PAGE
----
The government has tightened its monitoring of Lincoln University's finances because of the problems facing the institution.
The university was struggling to make ends meet even before the 2011 Canterbury quakes dented its enrolments and damaged its buildings.
Now it is reporting monthly to the Tertiary Education Commission (TEC) and has agreed to the appointment of an independent financial advisor and to financial support from consultancy firms.
The TEC said in a statement that it and Lincoln agreed in September to appoint a financial advisor at the university.
"This appointment was designed to provide independent advice on the finances of the university to the TEC, and to support the university to strengthen its financial management and reporting. The TEC is also helping Lincoln by funding specialist financial support from PWC and Deloitte."
The commission said the measures had been taken because of the financial challenges facing the university.
Tertiary Education Minister Steven Joyce said the closer monitoring was prompted by two main factors.
"Their enrolment numbers are not growing as fast as they'd liked or planned for at this point and so the ministry and TEC are working with Lincoln to look at their models to see if they're realistic.
"The second thing is of course they're about to make some significant decisions over the next year or so in the investment in the Lincoln Hub and the redevelopment of their science facilities and so it's an appropriate time to make sure that the business plan reflects what's likely to happen over the next five to ten years because of course they've got to meet the costs of those assets."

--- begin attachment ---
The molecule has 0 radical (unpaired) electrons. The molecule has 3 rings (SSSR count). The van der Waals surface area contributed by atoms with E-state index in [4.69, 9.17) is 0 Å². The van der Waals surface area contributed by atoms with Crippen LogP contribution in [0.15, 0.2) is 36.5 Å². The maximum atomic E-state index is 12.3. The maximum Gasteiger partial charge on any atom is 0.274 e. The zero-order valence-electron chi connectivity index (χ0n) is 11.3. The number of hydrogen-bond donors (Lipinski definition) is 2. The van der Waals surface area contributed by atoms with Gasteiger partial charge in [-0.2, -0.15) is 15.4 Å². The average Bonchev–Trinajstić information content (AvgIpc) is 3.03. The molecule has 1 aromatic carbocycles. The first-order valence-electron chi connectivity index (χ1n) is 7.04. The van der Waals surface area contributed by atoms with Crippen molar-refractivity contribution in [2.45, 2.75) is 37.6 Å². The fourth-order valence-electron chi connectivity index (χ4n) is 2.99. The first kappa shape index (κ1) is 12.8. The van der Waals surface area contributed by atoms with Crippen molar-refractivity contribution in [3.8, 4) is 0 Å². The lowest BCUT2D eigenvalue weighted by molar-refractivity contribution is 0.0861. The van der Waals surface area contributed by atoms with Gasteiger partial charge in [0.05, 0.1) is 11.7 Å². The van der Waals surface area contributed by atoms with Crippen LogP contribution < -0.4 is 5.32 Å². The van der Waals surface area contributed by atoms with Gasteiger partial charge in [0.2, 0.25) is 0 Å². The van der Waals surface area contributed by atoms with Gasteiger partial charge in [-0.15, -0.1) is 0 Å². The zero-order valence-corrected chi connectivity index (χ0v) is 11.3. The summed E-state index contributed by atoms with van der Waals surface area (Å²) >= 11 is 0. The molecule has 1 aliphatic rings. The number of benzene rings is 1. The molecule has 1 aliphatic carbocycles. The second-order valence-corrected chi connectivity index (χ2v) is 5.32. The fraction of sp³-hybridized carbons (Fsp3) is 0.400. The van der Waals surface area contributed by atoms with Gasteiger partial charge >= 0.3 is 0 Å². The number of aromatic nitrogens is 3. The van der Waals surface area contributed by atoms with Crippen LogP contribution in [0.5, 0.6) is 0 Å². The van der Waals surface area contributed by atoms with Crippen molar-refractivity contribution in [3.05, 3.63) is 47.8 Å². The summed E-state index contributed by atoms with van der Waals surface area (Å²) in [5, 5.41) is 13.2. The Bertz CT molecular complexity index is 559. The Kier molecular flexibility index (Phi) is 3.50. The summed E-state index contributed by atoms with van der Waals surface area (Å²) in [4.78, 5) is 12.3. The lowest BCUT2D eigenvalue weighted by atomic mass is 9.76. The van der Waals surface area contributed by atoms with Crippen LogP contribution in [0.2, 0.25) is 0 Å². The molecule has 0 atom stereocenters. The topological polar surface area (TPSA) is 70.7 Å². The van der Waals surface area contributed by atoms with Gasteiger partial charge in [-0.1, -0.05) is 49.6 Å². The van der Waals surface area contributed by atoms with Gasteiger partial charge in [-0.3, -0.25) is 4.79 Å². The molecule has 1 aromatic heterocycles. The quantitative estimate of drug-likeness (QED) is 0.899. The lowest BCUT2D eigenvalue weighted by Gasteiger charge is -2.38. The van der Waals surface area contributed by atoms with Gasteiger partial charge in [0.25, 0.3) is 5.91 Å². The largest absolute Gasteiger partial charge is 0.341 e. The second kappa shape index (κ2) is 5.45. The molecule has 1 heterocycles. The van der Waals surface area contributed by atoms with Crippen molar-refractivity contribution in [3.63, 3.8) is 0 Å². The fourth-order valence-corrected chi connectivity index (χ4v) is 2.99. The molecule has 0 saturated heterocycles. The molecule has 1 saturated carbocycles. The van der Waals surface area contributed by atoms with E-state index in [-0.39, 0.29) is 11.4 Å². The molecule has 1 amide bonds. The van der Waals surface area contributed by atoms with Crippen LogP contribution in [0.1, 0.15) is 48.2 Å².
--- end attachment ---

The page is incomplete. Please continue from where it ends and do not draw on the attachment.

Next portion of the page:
Mr Joyce said the government was making sure the scale of the investment Lincoln was planning was appropriate for its likely future enrolments.
Lincoln deputy vice-chancellor Jeremy Baker said tighter monitoring was appropriate given the government was getting close to providing some of the $100 million promised for a joint venture between the university, three Crown research institutes and DairyNZ
"There's quite a significant amount of Crown investment being made and I think it's reasonable for the Crown to want to have some good monitoring around that."
Mr Baker said the university would make an operating deficit this year - according to annual reports its eighth in as many years - even though the government was funding it for more students than it actually had.
But he said the situation was improving.
"Our financial situation hasn't been fantastic for the last five years. I actually think it is turning around and certainly the overall story for Lincoln is a great one - we had a 9 percent increase in domestic student numbers and a 30 percent increase in international student numbers this year."
Mr Baker said the university had reduced spending and cut some jobs, and now it needed to increase its income.
President of the Tertiary Education Union Sandra Grey said its members at Lincoln were nervous about the university's future.
"Certainly the staff there have been noticing the increased monitoring of their own institution. They're really worried about it's long-term financial viability."
Dr Grey said staff worry that the government's model for funding universities did not work for an institution as small as Lincoln, and it was not viable in the long term.
"It's a very specialised university, it's a very small university, it's quite difficult to operate in the current funding model," she said.
Dr Grey said staff wanted some assurance from the government that Lincoln had a long-term future.